There are too many superhero movies. Not necessarily because people are bored of them, that doesn’t seem to be the case and people will gladly watch as many as studios are willing to produce. The issue that a saturation in the superhero movie market has caused is that the movies need to be different and unique enough to stand-out and show savvy audience something they have never seen before.
That is the biggest hurdle for X-Men: Apocalypse to overcome and for the first two-thirds of the movie it struggles. The film is never boring and it offers a lot of exciting moments and cool set-pieces but nothing that hasn’t been done before, in some cases by the X-Men franchise themselves. This means that we get to watch Michael Fassbender’s Magneto turned against humanity again, Evan Peter’s Quicksilver uses his speed in a slow-motion sequence which builds upon but essentially repeats what we saw in Days of Future Past and a brooding Jennifer Lawrence struggles to fit-in with James McAvoy’s Professor X and his philosophy on how mutants and humans can co-exist.
The movie isn’t different enough to what the franchise has produced before or what other studios are offering in their superhero series. Marvel and DC have pit their heroes against each other (to differing success) while this feels like a generic, ordinary superhero movie. Good vs Evil, huge effects and eye-watering destruction. The issue is that it isn’t quite “wow” enough anymore.
Other studios have gotten around this problem by developing their characters instead and using the set-pieces as impressive markers rather than story-points. Apocalypse benefits from finally introducing recognisable X-Men and the characters people would associate with the series. The “original” X-Men make their debut, the characters people would recognise from the comics, original movies and animated series.
The problem Apocalypse faces here is developing these characters. Some of the characters get a decent run of screen time and bring their comic book counterpart to life well. Tye Sheridan is a successful Cyclops, while Kodi Smit-Mcphee wears the blue Nightcrawler make-up well, offering most of the humour. The newest member to get some real storyline and a decent performance is Game of Thrones alumni Sophie Turner as Jean Grey.
It is the performances that steal the movie and save it from dropping into mediocrity. Michael Fassbender has stolen the role of Magneto from Ian McKellen and is still the best character in the series, while Jennifer Lawrence has enough to do as Mystique to stop her fading into the background. Unfortunately that doesn’t quite apply to everyone else, including established characters like James McAvoy as Professor X or even Nicholas Hoult as Beast.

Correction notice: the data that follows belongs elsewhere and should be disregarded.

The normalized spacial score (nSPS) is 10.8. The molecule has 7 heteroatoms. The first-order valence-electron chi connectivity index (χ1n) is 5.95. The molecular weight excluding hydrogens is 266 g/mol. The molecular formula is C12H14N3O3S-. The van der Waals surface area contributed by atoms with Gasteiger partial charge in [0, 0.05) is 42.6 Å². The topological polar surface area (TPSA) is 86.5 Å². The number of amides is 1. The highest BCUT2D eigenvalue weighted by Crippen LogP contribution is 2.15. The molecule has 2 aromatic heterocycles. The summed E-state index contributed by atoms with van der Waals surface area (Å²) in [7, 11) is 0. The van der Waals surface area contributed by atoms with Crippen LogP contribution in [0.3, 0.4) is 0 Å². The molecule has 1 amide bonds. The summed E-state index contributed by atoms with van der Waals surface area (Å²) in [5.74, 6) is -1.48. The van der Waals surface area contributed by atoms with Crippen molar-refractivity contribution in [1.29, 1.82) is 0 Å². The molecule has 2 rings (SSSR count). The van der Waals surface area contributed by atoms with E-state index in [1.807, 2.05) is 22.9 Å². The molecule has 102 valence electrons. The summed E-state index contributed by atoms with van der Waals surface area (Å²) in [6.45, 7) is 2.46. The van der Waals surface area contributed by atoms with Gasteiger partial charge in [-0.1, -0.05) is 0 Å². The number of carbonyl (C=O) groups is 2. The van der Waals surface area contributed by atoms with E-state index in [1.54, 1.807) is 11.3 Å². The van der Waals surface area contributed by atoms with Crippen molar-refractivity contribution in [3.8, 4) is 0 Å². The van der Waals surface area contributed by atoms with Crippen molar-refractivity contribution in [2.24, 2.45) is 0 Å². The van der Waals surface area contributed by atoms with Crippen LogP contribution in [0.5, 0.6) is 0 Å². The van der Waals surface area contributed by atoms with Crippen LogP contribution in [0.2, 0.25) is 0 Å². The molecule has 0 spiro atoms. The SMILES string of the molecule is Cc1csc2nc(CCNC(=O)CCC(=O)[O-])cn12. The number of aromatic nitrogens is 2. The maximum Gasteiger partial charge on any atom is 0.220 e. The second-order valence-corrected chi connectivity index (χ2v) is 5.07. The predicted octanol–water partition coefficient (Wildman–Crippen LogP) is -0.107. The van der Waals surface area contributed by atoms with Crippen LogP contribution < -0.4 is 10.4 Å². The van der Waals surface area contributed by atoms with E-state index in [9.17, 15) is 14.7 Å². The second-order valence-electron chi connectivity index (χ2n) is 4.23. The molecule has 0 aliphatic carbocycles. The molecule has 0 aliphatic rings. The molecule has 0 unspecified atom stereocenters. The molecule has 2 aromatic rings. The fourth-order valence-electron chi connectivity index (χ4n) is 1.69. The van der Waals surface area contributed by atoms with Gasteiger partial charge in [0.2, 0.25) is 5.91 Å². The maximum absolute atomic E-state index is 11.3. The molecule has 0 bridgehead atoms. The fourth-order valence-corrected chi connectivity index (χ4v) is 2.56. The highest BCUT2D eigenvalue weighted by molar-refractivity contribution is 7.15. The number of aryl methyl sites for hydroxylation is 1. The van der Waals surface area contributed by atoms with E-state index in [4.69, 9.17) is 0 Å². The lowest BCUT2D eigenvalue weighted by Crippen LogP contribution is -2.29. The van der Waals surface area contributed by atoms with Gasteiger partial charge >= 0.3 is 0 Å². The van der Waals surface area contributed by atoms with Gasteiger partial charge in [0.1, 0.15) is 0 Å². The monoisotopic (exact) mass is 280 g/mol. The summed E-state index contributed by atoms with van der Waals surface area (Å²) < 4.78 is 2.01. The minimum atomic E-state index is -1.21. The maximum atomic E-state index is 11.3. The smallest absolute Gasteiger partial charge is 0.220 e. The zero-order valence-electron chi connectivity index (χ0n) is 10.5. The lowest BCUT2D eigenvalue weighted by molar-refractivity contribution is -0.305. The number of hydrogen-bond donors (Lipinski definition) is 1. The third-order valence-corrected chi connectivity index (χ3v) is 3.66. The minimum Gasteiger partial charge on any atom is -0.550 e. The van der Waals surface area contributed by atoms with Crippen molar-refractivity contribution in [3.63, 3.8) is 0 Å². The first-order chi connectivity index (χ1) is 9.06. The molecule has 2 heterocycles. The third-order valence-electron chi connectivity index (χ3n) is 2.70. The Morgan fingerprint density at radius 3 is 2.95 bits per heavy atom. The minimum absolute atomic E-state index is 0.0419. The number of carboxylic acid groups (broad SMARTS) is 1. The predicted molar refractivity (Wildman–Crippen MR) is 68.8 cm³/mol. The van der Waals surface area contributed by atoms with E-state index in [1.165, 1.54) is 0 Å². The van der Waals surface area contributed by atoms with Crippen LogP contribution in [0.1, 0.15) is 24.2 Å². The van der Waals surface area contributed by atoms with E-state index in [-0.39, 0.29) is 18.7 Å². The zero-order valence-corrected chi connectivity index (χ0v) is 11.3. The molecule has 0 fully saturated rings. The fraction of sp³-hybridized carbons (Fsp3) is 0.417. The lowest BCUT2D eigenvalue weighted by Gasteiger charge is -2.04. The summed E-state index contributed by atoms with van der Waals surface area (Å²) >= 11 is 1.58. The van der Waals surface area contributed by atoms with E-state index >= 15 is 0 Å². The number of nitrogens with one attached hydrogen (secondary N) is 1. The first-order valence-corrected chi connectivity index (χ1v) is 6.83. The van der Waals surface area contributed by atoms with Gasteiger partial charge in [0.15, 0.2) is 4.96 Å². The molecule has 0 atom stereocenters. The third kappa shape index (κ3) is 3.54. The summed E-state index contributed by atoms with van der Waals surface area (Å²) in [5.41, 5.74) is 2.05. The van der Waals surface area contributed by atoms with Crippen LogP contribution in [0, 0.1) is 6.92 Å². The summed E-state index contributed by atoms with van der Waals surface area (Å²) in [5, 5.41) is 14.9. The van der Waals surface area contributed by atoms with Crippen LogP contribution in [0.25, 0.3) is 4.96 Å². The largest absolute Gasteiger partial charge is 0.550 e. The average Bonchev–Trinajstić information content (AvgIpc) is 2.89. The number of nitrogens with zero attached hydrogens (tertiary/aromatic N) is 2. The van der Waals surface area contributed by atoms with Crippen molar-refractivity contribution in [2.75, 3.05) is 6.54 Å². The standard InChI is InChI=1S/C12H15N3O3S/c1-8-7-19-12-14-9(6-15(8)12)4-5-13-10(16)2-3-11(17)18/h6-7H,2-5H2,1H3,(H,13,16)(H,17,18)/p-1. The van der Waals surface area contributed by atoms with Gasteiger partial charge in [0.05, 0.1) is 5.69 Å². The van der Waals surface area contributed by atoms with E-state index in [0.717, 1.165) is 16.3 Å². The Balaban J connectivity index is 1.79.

This applies to some of the new characters who many people would have been excited to see on-screen. Halle Berry brought Storm to life in the original series but here she feels nothing more than extended cameo. British actor Ben Hardy gets to literally stretch his wings as Angel but plays a muted henchmen rather than a developed character. It feels like too many new additions too soon and you have to wonder what scenes have been cut. It isn’t often said but this is a superhero movie that may have benefited from an extra half an hour.
Even the titular character, played by an always awesome Oscar Isaac, becomes nothing more than a one-dimensional villain. He doesn’t have any sort of real story other than wanting power and to destroy the world. The film shouldn’t be stolen by Fassbender’s Magneto as a villain but this happens again, for a third time.
Even the characters that feel short-changed get to demonstrate their talents, both in the movie and as actors, in the final third. The finale is an exciting, brilliant set-piece. It manages to include almost all of the established characters in a sensible, decent way and fills the screen with both spectacle and excitement. The battle between Professor X and Apocalypse is a notable success, while characters like Cyclops and Jean Grey get cool moments too.
This finale elevates the movie and leaves it on a high. It is never a poor movie. It is just above generic though. There are very cool set-pieces and some great character moments, including a certain Australian actor’s mandatory cameo, but you will struggle to find much you haven’t seen in the seemingly hundreds of other superhero movies that are released every year.
Overall, X-Men: Apocalypse is a good superhero movie but not one that hasn’t been seen many times before. The characters are good, the set-pieces impressive but the storyline is nothing more than good vs evil, with a one-dimensional villain. Luckily the finale is excellent and the performances just about stop this movie from falling into superhero obscurity.
Rating – 4
(1 – Awful, 2 – Average, 3 – Good, 4 – Great, 5! – Must See)